Bedroom: Low lights and high ceilings

Who would have thought that 4-metre-high ceilings were high enough to make a resonably sized light seem rather small? It surprised me no end. There I was thinking this latest acquisition would drop too far down…   It’s a little worn in places perhaps, with a crack or two in the bowls – it’s been around a little while, though it’s no-where near as old as its roomates.

img_09661I haven’t paid much attention to lights until lately – and now that I’m in the market for a chandelier (csillár) or two, I’m amazed at how many there are and how fine the line is between taste and tat. Some of them look amazing in the distance and not so wonderful up close. Mind you, the tallest person I know would have a hard time getting up close and personal with this light!

One lovely thing about this city is that you can stumble on an Aladdin’s cave every day of the week. There are so many nooks and corners selling everything from the ridiculous to the sublime. And, like the Zebras’ survival mechanism (pack up close so the lions can’t tell one of us from the other), some of the larger lighting emporiums are just too much! It’s impossible to pick. That’s why the smaller shops or those that only have a few lights are the best bet.img_09651

The BAV on Margit Korut in Buda is one such place. It is on the verge of ‘too much’ yet has just the right amount to whet your appetite without dulling your senses. To really appreciate the aesthetics, you need to see a light on its own. Just it, the ceiling and the room it will inhabit. What can look so right in the shop (I have three of these failures) can morph into something hideous on the journey home. I was lucky with this one.

What I like about it is the quirkiness (and the price helped a lot, too – a markdown from 45000 ft to 30000 ft ($130, €100, £90)). The hanging baubles are just the right side of naff and hopefully will catch the sun during the day. It was the organgey-green vein-like pattern that swung it for me, though. Perhaps there’s something for the shrink to analyze there!

Bedroom: A sleeping beauty

A bed isn’t simply a bed. It’s a refuge. Considering we spend at least a third of our life in bed, we should spend more time choosing just the right one.  I happened across mine in Ecseri market… the headboard and footboard were just lying up against a wall. It didn’t look like much at first glance and, as with all good things, a little closer inspection revealed much.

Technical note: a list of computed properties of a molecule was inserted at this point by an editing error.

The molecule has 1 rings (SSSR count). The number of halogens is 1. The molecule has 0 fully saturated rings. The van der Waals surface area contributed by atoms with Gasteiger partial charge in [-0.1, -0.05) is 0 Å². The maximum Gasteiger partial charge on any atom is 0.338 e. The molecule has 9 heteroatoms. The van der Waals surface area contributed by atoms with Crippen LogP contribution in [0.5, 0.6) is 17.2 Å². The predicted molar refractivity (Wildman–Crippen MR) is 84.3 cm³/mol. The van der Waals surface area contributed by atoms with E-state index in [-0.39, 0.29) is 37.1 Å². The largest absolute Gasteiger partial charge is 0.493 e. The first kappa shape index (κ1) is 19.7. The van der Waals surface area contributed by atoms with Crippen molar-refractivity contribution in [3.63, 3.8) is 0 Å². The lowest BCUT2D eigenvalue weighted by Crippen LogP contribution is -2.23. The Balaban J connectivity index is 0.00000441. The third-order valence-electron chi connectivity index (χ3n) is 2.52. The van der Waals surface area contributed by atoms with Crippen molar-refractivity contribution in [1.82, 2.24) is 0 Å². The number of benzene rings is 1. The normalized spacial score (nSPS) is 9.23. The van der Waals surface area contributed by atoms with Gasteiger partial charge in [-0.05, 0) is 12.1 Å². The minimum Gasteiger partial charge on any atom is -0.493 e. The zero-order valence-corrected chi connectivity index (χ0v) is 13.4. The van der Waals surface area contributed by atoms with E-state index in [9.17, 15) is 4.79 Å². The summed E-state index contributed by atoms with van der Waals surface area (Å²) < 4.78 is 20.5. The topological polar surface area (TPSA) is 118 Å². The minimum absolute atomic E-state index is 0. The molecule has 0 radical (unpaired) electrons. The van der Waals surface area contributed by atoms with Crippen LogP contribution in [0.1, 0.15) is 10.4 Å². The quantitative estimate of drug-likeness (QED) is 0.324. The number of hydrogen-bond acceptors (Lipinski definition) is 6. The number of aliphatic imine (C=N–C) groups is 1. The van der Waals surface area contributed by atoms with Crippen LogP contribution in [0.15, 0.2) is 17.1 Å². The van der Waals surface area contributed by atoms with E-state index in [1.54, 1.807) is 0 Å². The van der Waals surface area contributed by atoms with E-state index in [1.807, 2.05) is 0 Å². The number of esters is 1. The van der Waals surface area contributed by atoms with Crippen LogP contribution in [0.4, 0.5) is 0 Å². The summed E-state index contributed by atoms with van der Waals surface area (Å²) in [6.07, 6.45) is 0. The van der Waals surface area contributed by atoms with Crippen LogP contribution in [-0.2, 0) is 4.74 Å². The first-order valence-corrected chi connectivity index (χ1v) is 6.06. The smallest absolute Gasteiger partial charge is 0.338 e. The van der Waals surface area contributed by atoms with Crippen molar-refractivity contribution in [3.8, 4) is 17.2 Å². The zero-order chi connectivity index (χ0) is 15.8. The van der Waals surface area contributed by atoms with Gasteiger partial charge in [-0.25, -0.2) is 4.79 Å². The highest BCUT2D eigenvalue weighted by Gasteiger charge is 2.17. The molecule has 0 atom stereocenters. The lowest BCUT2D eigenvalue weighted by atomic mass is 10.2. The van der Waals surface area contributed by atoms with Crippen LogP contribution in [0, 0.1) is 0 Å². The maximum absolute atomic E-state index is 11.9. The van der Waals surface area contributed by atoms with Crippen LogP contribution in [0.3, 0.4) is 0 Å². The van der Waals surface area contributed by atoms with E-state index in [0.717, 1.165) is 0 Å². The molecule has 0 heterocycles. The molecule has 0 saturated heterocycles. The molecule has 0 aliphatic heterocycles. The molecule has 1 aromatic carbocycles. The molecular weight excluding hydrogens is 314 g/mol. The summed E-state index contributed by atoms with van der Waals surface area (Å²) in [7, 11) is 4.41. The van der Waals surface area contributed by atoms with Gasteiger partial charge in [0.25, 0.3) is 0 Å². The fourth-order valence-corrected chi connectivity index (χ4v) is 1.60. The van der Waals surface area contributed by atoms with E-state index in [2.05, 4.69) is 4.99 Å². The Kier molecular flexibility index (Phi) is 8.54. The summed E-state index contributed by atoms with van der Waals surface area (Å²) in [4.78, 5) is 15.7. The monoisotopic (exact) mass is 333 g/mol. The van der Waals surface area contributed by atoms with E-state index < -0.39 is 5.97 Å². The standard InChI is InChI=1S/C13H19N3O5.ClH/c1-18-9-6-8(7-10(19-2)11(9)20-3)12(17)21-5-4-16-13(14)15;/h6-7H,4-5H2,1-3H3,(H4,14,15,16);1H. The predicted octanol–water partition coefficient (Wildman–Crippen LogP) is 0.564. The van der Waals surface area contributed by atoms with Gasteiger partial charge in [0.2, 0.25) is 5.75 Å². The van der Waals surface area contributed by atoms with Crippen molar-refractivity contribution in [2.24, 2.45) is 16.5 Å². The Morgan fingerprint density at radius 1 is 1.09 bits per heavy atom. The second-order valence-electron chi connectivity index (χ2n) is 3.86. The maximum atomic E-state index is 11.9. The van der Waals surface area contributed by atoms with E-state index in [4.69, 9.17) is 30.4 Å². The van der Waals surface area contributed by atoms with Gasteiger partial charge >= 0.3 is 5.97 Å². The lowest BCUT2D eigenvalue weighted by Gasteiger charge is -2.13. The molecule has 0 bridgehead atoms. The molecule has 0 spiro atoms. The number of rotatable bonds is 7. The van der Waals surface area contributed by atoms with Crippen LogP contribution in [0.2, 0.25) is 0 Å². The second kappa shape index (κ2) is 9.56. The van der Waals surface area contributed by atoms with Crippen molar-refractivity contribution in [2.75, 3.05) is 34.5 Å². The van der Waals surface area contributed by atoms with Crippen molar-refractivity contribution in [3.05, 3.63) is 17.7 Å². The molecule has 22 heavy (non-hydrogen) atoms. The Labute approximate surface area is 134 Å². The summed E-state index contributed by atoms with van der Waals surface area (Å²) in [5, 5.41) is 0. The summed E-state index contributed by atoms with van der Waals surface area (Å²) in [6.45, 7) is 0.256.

img_09681Each corner is embossed with a rather intricate metal figurine. The inlaid design on the footboard is rather lovely, as it the headboard itself. It was missing its original latts, although the mahogany frame was still in good nick. It’s not an Ikea-mattress size. At 140cm x 190cm, it’s slightly shorter than your average bed, but then, I’m slightly shorter than your average basketball player (and the only basketball player I know is a 76-year-old Jesuit priest!)

The footboard is curved, arc-like, which gives it a lovely shape – a lot more interesting that the usual straight-sided offerings. I loved it and didn’t have a doubt in the world that I should take it home. I had some latts made and my very good friend MI worked her usual magic and found me just the right-sized mattress in some town outside Budapest. The saints were indeed smiling on me the day I met Ms M. The bed, having come in so many parts, finally came together last Tuesday.
And that’s when I last had a good night’s sleep. Tuesday night, after about an hour of twisting and turning, I was overcome by a fierce sense of anxiety bordering on sheer terror. I’m not given to hearing footsteps in the night so the urge I had to triple lock the front door and put the chain on took me by surprise. I pulled out ye olde trustworthy crystal and did a bit of divining. The bed had had a happy history – no major deaths or dismemberment. But it was facing the wrong way. Now, despite the fact that my neighbours and I are not on ‘pop in for a coffee’ terms, I still have some sense of civic duty and didn’t feel that 3am was the time to start shifting furniture. But first thing Wednesday morning, I moved the bed.
Wednesday night, I slept. No getting up in the middle of the night. I slept straight through and when I woke I was exhausted. I felt as if I’d had a fortnight on the tear. Thankfully, my 7.30am class had cancelled on me. Thursday night was no better. Friday, the shamanic Jeremiah D came to visit for the weekend. He may as well have been riding a white horse and wearing a suit of armour! When he spent some time in the room, he felt the energy and whilst not bad, it was definitely strong. On Saturday, after yet another restless night, we had a clearing ceremony: those lost souls crossed over, out the window, and on to the other side.